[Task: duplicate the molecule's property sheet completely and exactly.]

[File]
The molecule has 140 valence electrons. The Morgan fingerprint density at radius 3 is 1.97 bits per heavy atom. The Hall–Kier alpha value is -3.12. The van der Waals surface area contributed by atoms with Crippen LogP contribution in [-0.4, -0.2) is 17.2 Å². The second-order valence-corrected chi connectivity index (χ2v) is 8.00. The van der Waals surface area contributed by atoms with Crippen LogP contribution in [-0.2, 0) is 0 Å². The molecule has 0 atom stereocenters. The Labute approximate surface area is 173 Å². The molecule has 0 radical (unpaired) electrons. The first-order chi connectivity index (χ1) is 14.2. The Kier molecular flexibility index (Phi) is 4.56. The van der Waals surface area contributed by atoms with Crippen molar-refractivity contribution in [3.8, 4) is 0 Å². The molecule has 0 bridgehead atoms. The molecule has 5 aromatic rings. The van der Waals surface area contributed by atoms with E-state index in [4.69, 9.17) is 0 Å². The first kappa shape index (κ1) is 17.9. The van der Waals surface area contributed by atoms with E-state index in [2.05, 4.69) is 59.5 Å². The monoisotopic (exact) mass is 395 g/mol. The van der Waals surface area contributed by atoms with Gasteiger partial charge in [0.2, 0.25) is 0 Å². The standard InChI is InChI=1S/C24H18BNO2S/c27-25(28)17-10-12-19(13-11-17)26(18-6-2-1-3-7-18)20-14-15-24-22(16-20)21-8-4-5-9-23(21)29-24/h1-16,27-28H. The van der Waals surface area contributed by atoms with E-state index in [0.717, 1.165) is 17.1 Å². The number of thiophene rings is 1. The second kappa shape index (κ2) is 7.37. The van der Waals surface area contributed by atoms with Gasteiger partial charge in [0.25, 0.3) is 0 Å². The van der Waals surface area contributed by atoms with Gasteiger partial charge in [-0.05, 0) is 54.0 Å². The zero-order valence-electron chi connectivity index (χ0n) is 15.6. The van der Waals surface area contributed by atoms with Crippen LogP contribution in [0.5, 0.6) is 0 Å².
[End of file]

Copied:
The molecule has 140 valence electrons. The Morgan fingerprint density at radius 3 is 1.97 bits per heavy atom. The Hall–Kier alpha value is -3.12. The van der Waals surface area contributed by atoms with Crippen LogP contribution in [-0.4, -0.2) is 17.2 Å². The second-order valence-corrected chi connectivity index (χ2v) is 8.00. The van der Waals surface area contributed by atoms with Crippen LogP contribution in [-0.2, 0) is 0 Å². The molecule has 0 atom stereocenters. The Labute approximate surface area is 173 Å². The molecule has 0 radical (unpaired) electrons. The first-order chi connectivity index (χ1) is 14.2. The Kier molecular flexibility index (Phi) is 4.56. The van der Waals surface area contributed by atoms with Crippen molar-refractivity contribution in [3.8, 4) is 0 Å². The molecule has 0 bridgehead atoms. The molecule has 5 aromatic rings. The van der Waals surface area contributed by atoms with E-state index in [4.69, 9.17) is 0 Å². The first kappa shape index (κ1) is 17.9. The van der Waals surface area contributed by atoms with E-state index in [2.05, 4.69) is 59.5 Å². The monoisotopic (exact) mass is 395 g/mol. The van der Waals surface area contributed by atoms with Gasteiger partial charge in [0.2, 0.25) is 0 Å². The standard InChI is InChI=1S/C24H18BNO2S/c27-25(28)17-10-12-19(13-11-17)26(18-6-2-1-3-7-18)20-14-15-24-22(16-20)21-8-4-5-9-23(21)29-24/h1-16,27-28H. The van der Waals surface area contributed by atoms with E-state index in [0.717, 1.165) is 17.1 Å². The number of thiophene rings is 1. The second kappa shape index (κ2) is 7.37. The van der Waals surface area contributed by atoms with Gasteiger partial charge in [0.25, 0.3) is 0 Å². The van der Waals surface area contributed by atoms with Gasteiger partial charge in [-0.05, 0) is 54.0 Å². The zero-order valence-electron chi connectivity index (χ0n) is 15.6. The van der Waals surface area contributed by atoms with Crippen LogP contribution in [0.5, 0.6) is 0 Å².